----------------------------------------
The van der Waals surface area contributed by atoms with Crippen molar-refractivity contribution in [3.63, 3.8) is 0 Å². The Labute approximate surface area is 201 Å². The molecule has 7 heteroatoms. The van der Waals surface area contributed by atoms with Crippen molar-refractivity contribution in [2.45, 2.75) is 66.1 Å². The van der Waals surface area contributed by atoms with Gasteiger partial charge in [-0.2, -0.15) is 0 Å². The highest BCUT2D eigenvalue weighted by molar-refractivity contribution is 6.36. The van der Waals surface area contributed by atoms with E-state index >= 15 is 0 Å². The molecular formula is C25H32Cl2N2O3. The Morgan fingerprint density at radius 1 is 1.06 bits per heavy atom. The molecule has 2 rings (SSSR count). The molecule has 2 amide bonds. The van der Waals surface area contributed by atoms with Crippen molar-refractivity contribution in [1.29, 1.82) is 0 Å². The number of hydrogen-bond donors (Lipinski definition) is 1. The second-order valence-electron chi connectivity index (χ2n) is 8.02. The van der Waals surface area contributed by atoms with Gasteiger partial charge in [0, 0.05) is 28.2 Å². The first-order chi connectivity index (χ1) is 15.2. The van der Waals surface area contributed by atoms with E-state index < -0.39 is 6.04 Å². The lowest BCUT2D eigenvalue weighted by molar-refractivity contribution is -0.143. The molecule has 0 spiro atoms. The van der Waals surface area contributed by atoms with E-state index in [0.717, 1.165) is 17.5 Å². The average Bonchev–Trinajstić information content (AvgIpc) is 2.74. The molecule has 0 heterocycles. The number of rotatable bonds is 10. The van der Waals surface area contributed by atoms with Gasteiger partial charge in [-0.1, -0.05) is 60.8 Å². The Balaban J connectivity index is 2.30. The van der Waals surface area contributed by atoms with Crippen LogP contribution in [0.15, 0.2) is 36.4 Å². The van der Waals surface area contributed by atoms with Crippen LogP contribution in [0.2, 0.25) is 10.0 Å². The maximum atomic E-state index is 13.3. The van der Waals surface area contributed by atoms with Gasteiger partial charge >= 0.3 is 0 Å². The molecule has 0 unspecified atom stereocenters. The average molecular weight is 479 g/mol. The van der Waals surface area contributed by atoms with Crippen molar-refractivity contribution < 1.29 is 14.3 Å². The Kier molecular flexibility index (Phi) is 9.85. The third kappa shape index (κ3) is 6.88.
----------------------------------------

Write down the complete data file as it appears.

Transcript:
The van der Waals surface area contributed by atoms with Crippen molar-refractivity contribution in [3.63, 3.8) is 0 Å². The Labute approximate surface area is 201 Å². The molecule has 7 heteroatoms. The van der Waals surface area contributed by atoms with Crippen molar-refractivity contribution in [2.45, 2.75) is 66.1 Å². The van der Waals surface area contributed by atoms with Gasteiger partial charge in [-0.2, -0.15) is 0 Å². The highest BCUT2D eigenvalue weighted by molar-refractivity contribution is 6.36. The van der Waals surface area contributed by atoms with E-state index >= 15 is 0 Å². The molecular formula is C25H32Cl2N2O3. The Morgan fingerprint density at radius 1 is 1.06 bits per heavy atom. The molecule has 2 rings (SSSR count). The molecule has 2 amide bonds. The van der Waals surface area contributed by atoms with Crippen molar-refractivity contribution in [1.29, 1.82) is 0 Å². The number of hydrogen-bond donors (Lipinski definition) is 1. The second-order valence-electron chi connectivity index (χ2n) is 8.02. The van der Waals surface area contributed by atoms with Gasteiger partial charge in [0, 0.05) is 28.2 Å². The first-order chi connectivity index (χ1) is 15.2. The van der Waals surface area contributed by atoms with E-state index < -0.39 is 6.04 Å². The lowest BCUT2D eigenvalue weighted by molar-refractivity contribution is -0.143. The molecule has 0 spiro atoms. The van der Waals surface area contributed by atoms with E-state index in [0.717, 1.165) is 17.5 Å². The average Bonchev–Trinajstić information content (AvgIpc) is 2.74. The molecule has 0 heterocycles. The number of rotatable bonds is 10. The van der Waals surface area contributed by atoms with Gasteiger partial charge in [-0.1, -0.05) is 60.8 Å². The Balaban J connectivity index is 2.30. The van der Waals surface area contributed by atoms with Crippen LogP contribution in [0.15, 0.2) is 36.4 Å². The van der Waals surface area contributed by atoms with Crippen LogP contribution in [0.2, 0.25) is 10.0 Å². The maximum atomic E-state index is 13.3. The van der Waals surface area contributed by atoms with Gasteiger partial charge >= 0.3 is 0 Å². The molecule has 0 unspecified atom stereocenters. The average molecular weight is 479 g/mol. The van der Waals surface area contributed by atoms with Crippen molar-refractivity contribution < 1.29 is 14.3 Å². The Kier molecular flexibility index (Phi) is 9.85. The third kappa shape index (κ3) is 6.88.